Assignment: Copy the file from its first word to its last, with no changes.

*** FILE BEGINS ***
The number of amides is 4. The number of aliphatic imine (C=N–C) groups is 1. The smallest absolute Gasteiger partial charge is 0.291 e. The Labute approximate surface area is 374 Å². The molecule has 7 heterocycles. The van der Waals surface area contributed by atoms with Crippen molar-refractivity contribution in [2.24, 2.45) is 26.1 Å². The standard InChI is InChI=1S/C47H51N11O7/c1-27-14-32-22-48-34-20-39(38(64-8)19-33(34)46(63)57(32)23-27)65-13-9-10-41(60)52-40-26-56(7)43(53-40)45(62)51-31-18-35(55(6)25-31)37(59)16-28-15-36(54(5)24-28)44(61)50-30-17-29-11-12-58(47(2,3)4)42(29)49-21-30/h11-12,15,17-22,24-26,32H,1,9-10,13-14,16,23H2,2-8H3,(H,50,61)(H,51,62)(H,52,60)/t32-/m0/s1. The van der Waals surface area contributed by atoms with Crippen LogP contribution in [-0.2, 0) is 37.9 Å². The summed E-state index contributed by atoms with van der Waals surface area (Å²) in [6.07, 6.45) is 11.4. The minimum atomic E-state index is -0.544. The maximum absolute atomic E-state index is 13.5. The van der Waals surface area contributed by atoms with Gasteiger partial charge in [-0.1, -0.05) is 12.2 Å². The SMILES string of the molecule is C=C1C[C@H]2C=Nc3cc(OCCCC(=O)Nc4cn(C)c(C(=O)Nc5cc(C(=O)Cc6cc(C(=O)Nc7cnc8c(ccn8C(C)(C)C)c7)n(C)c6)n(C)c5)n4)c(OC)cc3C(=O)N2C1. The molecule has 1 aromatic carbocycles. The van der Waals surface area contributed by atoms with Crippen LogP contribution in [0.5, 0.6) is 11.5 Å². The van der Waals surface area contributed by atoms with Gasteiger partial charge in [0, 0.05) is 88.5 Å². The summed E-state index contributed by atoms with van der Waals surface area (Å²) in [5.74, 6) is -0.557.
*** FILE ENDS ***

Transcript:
The number of amides is 4. The number of aliphatic imine (C=N–C) groups is 1. The smallest absolute Gasteiger partial charge is 0.291 e. The Labute approximate surface area is 374 Å². The molecule has 7 heterocycles. The van der Waals surface area contributed by atoms with Crippen molar-refractivity contribution in [2.24, 2.45) is 26.1 Å². The standard InChI is InChI=1S/C47H51N11O7/c1-27-14-32-22-48-34-20-39(38(64-8)19-33(34)46(63)57(32)23-27)65-13-9-10-41(60)52-40-26-56(7)43(53-40)45(62)51-31-18-35(55(6)25-31)37(59)16-28-15-36(54(5)24-28)44(61)50-30-17-29-11-12-58(47(2,3)4)42(29)49-21-30/h11-12,15,17-22,24-26,32H,1,9-10,13-14,16,23H2,2-8H3,(H,50,61)(H,51,62)(H,52,60)/t32-/m0/s1. The van der Waals surface area contributed by atoms with Crippen LogP contribution in [-0.2, 0) is 37.9 Å². The summed E-state index contributed by atoms with van der Waals surface area (Å²) in [6.07, 6.45) is 11.4. The minimum atomic E-state index is -0.544. The maximum absolute atomic E-state index is 13.5. The van der Waals surface area contributed by atoms with Gasteiger partial charge in [-0.1, -0.05) is 12.2 Å². The SMILES string of the molecule is C=C1C[C@H]2C=Nc3cc(OCCCC(=O)Nc4cn(C)c(C(=O)Nc5cc(C(=O)Cc6cc(C(=O)Nc7cnc8c(ccn8C(C)(C)C)c7)n(C)c6)n(C)c5)n4)c(OC)cc3C(=O)N2C1. The molecule has 1 aromatic carbocycles. The van der Waals surface area contributed by atoms with Crippen LogP contribution in [0.5, 0.6) is 11.5 Å². The van der Waals surface area contributed by atoms with Gasteiger partial charge in [0, 0.05) is 88.5 Å². The summed E-state index contributed by atoms with van der Waals surface area (Å²) in [5.74, 6) is -0.557.